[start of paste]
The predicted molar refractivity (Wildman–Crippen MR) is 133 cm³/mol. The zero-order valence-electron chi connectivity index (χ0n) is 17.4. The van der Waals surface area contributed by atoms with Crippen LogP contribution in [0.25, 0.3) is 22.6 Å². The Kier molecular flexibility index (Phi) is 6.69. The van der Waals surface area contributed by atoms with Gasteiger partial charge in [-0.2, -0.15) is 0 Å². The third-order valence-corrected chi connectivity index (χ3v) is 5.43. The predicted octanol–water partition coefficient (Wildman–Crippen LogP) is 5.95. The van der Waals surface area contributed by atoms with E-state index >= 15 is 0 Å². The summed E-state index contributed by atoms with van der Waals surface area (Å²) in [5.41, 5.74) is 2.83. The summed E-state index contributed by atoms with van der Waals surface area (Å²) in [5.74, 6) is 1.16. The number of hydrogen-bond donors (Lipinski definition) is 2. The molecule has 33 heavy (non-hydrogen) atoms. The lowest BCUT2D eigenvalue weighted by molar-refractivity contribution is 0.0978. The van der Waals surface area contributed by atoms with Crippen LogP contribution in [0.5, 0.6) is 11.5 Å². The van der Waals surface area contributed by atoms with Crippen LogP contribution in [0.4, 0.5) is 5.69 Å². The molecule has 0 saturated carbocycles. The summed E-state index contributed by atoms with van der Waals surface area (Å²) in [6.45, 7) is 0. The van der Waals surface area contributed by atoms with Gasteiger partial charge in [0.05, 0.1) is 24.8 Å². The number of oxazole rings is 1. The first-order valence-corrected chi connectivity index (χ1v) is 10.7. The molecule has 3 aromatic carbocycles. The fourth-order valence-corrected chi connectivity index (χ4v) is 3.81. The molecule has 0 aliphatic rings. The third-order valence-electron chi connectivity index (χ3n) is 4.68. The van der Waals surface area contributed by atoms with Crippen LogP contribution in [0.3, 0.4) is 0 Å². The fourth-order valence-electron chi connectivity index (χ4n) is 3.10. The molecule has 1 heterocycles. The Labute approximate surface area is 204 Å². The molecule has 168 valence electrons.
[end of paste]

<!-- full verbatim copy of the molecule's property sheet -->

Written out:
The predicted molar refractivity (Wildman–Crippen MR) is 133 cm³/mol. The zero-order valence-electron chi connectivity index (χ0n) is 17.4. The van der Waals surface area contributed by atoms with Crippen LogP contribution in [0.25, 0.3) is 22.6 Å². The Kier molecular flexibility index (Phi) is 6.69. The van der Waals surface area contributed by atoms with Gasteiger partial charge in [-0.2, -0.15) is 0 Å². The third-order valence-corrected chi connectivity index (χ3v) is 5.43. The predicted octanol–water partition coefficient (Wildman–Crippen LogP) is 5.95. The van der Waals surface area contributed by atoms with E-state index >= 15 is 0 Å². The summed E-state index contributed by atoms with van der Waals surface area (Å²) in [5.41, 5.74) is 2.83. The summed E-state index contributed by atoms with van der Waals surface area (Å²) in [5.74, 6) is 1.16. The number of hydrogen-bond donors (Lipinski definition) is 2. The molecule has 33 heavy (non-hydrogen) atoms. The lowest BCUT2D eigenvalue weighted by molar-refractivity contribution is 0.0978. The van der Waals surface area contributed by atoms with Crippen LogP contribution in [0.5, 0.6) is 11.5 Å². The van der Waals surface area contributed by atoms with Crippen LogP contribution in [0.4, 0.5) is 5.69 Å². The molecule has 0 saturated carbocycles. The summed E-state index contributed by atoms with van der Waals surface area (Å²) in [6.45, 7) is 0. The van der Waals surface area contributed by atoms with Gasteiger partial charge in [0.05, 0.1) is 24.8 Å². The number of oxazole rings is 1. The first-order valence-corrected chi connectivity index (χ1v) is 10.7. The molecule has 3 aromatic carbocycles. The fourth-order valence-corrected chi connectivity index (χ4v) is 3.81. The molecule has 0 aliphatic rings. The third-order valence-electron chi connectivity index (χ3n) is 4.68. The van der Waals surface area contributed by atoms with Crippen LogP contribution in [0.3, 0.4) is 0 Å². The fourth-order valence-electron chi connectivity index (χ4n) is 3.10. The molecule has 1 heterocycles. The Labute approximate surface area is 204 Å². The molecule has 168 valence electrons.